Lucifer’s Mansion by Matthew Vaughn

If one were to take the movies Haunt and The Houses October Built, place them into a blender along with some Texas Chainsaw Massacre and a splash of Satanism…well, you’d probably have a totally ruined blender…but you might also have the recipe for Matthew Vaughn’s Lucifer’s Mansion.
When the abandoned old school building was purchased and converted into a haunted house by a mysterious family, the teenagers around town thought it would be a blast. In place of rubber masks, painted plywood, and smoke machines, what awaits visitors to Lucifer’s Mansion is an endless barrage of gore and sadism on display wherever one might look. Tasteless and cruel, the effects appear all too real for some of the visitors as they search for an exit, but not everyone who enters Lucifer’s Mansion is allowed to leave.
The haunted house described by Vaughn is the sort of place I’d happily venture into, thus validating yet again that I am the first person to die in a horror movie. As a prequel to Hellsworld Hotel, this tantalizing glimpse of the world the author’s creating definitely encourages the reader to dive deeper into the darkness and depravity that surely awaits them.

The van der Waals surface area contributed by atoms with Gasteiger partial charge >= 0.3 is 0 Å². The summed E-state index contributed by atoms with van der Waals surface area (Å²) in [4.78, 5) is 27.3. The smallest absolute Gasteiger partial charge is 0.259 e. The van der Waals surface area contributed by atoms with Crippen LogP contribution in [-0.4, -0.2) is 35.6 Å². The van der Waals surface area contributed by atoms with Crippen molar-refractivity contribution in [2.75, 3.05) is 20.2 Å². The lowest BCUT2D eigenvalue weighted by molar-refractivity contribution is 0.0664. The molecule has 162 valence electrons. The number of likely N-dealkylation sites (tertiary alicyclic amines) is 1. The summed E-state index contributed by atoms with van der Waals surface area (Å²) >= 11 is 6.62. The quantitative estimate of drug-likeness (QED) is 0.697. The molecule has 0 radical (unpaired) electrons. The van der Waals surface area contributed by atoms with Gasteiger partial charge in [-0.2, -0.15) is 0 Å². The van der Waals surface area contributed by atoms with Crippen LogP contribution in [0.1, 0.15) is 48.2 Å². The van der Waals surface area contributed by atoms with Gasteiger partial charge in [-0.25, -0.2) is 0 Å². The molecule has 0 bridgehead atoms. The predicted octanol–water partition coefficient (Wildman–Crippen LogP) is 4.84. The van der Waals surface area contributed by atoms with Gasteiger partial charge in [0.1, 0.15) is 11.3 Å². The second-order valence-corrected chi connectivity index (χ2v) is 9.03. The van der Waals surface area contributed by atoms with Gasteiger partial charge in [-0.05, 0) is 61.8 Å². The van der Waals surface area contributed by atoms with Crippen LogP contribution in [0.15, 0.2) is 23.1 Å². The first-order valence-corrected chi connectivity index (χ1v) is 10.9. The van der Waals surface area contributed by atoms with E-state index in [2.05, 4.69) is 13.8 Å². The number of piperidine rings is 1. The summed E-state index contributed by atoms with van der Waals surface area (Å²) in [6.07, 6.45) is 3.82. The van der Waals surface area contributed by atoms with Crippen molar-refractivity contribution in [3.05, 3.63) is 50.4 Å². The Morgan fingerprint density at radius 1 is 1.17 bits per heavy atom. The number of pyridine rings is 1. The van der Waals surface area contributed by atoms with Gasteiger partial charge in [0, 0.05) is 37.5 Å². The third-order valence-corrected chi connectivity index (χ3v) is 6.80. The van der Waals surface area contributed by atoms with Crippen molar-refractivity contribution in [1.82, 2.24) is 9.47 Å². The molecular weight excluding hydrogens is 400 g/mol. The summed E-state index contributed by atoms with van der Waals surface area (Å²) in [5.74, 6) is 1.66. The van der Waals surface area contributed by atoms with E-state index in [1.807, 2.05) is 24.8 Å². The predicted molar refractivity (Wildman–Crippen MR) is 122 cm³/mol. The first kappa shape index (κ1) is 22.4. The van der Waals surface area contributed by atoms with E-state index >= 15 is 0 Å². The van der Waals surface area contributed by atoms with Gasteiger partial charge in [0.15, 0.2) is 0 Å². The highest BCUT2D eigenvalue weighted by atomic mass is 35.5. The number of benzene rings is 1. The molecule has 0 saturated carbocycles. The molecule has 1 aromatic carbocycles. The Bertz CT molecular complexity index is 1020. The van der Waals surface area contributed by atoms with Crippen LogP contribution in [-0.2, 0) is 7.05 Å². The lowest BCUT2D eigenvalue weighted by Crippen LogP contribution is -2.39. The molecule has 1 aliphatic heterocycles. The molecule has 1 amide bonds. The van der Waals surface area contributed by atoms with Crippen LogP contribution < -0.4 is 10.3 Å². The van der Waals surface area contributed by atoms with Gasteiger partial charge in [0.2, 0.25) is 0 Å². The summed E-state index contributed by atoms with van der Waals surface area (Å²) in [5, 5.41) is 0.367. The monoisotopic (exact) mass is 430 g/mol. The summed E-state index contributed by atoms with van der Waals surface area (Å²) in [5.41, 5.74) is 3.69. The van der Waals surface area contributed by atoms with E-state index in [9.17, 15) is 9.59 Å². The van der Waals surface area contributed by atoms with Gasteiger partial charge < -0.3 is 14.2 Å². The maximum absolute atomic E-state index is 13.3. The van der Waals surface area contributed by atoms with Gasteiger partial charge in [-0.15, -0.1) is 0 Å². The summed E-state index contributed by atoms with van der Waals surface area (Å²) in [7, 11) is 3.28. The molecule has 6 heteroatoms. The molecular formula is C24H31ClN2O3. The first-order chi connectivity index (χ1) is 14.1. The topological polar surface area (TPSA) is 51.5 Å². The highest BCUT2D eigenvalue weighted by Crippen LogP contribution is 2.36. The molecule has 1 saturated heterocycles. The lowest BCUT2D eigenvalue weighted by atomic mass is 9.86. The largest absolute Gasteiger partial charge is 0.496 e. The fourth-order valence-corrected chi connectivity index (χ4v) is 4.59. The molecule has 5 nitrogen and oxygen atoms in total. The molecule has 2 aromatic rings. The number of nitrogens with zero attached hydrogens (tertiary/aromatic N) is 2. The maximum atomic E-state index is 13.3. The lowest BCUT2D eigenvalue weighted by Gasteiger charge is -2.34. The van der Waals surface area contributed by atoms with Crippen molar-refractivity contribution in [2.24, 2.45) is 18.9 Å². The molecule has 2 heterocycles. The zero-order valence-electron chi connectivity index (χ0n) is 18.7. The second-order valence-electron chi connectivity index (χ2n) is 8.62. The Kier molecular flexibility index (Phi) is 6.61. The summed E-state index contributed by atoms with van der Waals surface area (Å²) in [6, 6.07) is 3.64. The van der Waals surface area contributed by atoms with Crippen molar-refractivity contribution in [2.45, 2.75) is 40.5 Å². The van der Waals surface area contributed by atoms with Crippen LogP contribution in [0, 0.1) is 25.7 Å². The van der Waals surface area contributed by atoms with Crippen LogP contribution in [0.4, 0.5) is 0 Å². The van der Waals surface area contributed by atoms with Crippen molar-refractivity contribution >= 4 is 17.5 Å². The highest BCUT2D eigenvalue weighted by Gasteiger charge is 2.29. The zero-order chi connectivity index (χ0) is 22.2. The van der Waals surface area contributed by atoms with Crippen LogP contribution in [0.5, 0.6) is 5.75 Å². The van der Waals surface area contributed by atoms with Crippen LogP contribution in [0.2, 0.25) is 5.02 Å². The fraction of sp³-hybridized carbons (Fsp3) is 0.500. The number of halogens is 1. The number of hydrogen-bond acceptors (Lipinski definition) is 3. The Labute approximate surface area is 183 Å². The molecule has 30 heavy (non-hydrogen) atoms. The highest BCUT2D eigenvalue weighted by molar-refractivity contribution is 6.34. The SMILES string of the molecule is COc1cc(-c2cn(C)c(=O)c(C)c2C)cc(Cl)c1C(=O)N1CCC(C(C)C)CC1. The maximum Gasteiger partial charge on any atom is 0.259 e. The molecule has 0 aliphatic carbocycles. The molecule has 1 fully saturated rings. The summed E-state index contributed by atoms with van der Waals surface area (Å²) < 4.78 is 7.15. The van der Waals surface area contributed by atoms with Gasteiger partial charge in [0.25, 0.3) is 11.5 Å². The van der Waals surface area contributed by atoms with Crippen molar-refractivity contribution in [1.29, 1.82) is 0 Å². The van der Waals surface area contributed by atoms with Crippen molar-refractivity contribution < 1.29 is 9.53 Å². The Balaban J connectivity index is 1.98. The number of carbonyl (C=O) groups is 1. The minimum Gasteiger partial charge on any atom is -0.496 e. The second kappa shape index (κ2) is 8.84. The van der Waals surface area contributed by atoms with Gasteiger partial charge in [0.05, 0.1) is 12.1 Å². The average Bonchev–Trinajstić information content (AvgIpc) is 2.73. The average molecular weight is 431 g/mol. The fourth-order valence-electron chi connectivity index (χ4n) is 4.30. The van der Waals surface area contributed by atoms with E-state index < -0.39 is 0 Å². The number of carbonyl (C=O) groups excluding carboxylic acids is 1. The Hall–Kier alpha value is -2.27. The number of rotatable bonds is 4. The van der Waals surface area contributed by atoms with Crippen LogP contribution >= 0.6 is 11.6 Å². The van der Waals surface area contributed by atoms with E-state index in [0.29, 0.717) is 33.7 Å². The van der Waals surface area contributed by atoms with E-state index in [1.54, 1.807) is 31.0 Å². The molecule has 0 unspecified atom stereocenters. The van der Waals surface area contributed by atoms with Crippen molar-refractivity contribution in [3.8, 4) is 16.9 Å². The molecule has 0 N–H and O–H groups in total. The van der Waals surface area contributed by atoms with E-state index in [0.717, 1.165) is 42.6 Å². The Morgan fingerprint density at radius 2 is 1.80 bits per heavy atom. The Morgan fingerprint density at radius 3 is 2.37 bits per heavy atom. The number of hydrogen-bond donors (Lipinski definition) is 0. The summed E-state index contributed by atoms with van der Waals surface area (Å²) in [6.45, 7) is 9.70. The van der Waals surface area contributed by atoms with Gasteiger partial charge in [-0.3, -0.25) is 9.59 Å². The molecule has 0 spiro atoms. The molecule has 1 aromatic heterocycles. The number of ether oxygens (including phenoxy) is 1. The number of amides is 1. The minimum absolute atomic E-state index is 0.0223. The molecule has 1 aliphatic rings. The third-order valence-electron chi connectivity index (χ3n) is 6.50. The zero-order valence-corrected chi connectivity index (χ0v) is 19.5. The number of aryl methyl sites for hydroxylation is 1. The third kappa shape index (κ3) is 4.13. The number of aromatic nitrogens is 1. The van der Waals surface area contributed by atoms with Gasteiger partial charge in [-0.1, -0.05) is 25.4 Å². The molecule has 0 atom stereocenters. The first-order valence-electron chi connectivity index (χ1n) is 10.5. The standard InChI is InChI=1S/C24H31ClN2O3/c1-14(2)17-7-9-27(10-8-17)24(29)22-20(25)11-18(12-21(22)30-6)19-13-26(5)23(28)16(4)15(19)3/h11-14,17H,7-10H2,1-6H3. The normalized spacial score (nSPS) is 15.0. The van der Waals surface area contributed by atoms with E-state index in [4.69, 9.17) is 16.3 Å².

You can read this for yourself by picking up the title from http://www.godless.com or by downloading the Godless app to your mobile device of choice. The link is below:

https://godless.com/products/lucifers-mansion-a-hellsworld-hotel-prequel-by-matthew-vaughn-2

The God Provides by Thomas R. Clark

The newest book from Thomas R. Clark hits the ground running and never lets up.
Beginning with a series of gruesome murders, The God Provides spins the reader a grimly beautiful tale rooted in old-world folklore and modern monster mythology. The blend of fantasy and horror is so perfectly combined as to produce something that transcends both categorizations. What you end up with is a narrative that feels like the modern-day retelling of a forgotten epic masterpiece. At the same time, Clark manages to craft a thrilling tale that feels like something fresh and new that only now sees the light of day.
Delving into the McEntire family’s history–which isn’t at all what it might initially seem–we discover a community in rural upstate New York where ancient gods, witches, werewolves, fae, and other supernatural creatures thrive. All of this in plain view of any who might pass through the regionā€¦assuming they aren’t the sacrifices provided by the titular god.
Take one part The Wicker Man (the original, not the god awful remake) and Midsommar, another part The Howling, and toss in some Macbeth and Beowulf for flavor, and you’ll have a recipe that might bring you within spitting distance of this story. You’ll also want to borrow a smidge of the considerable literary prowess Clark brings to the table.
If splatter-folk is a genreā€¦this is the introduction to that world.